When Your Audience Feels Understood

What are some of the first things that come to your mind when you think about the lottery? Do you feel cheated, or taken advantage of? Do you feel like the whole system is rigged and set up to take your money, but never really pay you back? More often than not, I feel like the people who bought those crumpled up lottery tickets that I always seem to find in the gas station parking lot probably feel that way. This is the battle that many ad agencies are going up against when it comes to marketing the many lottery organizations around the world. How can you reach out to the general population and convince them that investing their money into their local lottery is worthwhile? For many years, the ads we were exposed to for the lottery would be largely humor based. Over the last few years though, things have changed. We’ve started to see content that strives more toward relating to its audience than anything else. The most recent example of this is the commercial released by the United Kingdom’s, “The National Lottery”, this week. In this compelling two minute short, the viewer joins a Scottish fisherman as he tries to provide for his family back home. Unbeknownst to the fisherman, his wife wins The National Lottery and is able to purchase their own home. For some odd reason, even though we’re watching an ad for the lottery,

We feel the deep emotions that the couple feels.

We begin to think to ourselves, “maybe the lottery is pretty decent after all.” Regardless of personal belief toward gambling and the lottery, this is the power of marketing, advertising, and film. As we reach out to our own clients, we often try to explain the idea of relationships to them. Sure, your company may only sell furniture, but if together we can convince your audience that you understand them and are one of them through the various forms of advertising we put out, you become so much more than a furniture store. You become their friend, their neighbor, who also just happens to sell furniture. Who doesn’t want to buy their new dining room table from someone who they feel understands them, and considers them their friend? It isn’t always the slickest words and the most visually alluring pieces that get you the clients you want.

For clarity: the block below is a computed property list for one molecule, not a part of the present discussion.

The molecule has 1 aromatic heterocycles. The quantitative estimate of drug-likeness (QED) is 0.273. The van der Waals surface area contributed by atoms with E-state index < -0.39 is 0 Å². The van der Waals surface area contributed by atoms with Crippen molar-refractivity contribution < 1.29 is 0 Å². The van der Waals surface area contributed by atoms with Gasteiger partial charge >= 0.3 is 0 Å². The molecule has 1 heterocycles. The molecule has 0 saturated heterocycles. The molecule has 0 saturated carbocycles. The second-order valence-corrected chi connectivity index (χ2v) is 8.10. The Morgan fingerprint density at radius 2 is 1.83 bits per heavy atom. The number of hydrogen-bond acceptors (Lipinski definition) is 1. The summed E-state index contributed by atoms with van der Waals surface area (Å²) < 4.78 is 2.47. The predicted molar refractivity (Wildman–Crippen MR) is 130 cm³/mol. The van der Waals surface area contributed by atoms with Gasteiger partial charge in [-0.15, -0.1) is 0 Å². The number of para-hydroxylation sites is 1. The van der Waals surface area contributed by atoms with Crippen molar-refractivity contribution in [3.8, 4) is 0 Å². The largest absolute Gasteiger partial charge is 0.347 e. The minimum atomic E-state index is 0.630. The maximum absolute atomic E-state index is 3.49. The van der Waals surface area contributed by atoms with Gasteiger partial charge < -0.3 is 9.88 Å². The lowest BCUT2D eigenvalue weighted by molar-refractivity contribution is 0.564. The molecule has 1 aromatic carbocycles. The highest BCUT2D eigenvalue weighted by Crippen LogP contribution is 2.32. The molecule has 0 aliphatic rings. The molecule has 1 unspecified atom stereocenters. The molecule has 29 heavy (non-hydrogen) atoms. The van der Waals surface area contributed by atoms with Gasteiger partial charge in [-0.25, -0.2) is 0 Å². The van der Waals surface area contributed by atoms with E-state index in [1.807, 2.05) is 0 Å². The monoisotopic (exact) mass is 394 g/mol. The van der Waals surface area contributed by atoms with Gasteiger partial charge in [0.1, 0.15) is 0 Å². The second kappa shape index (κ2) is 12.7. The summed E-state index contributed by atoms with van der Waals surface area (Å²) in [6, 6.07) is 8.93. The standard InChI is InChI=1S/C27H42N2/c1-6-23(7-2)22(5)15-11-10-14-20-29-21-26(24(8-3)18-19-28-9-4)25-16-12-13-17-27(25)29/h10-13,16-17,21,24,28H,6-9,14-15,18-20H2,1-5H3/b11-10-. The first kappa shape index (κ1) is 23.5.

It’s when people feel understood and cared for that they willing seek you out to become your clients.

Here at 7th Row, one of our highest concerns is that we know you and understand you, and through understanding you, tell your story in such a way that allows your audience the same privilege of getting to know you the way we have.

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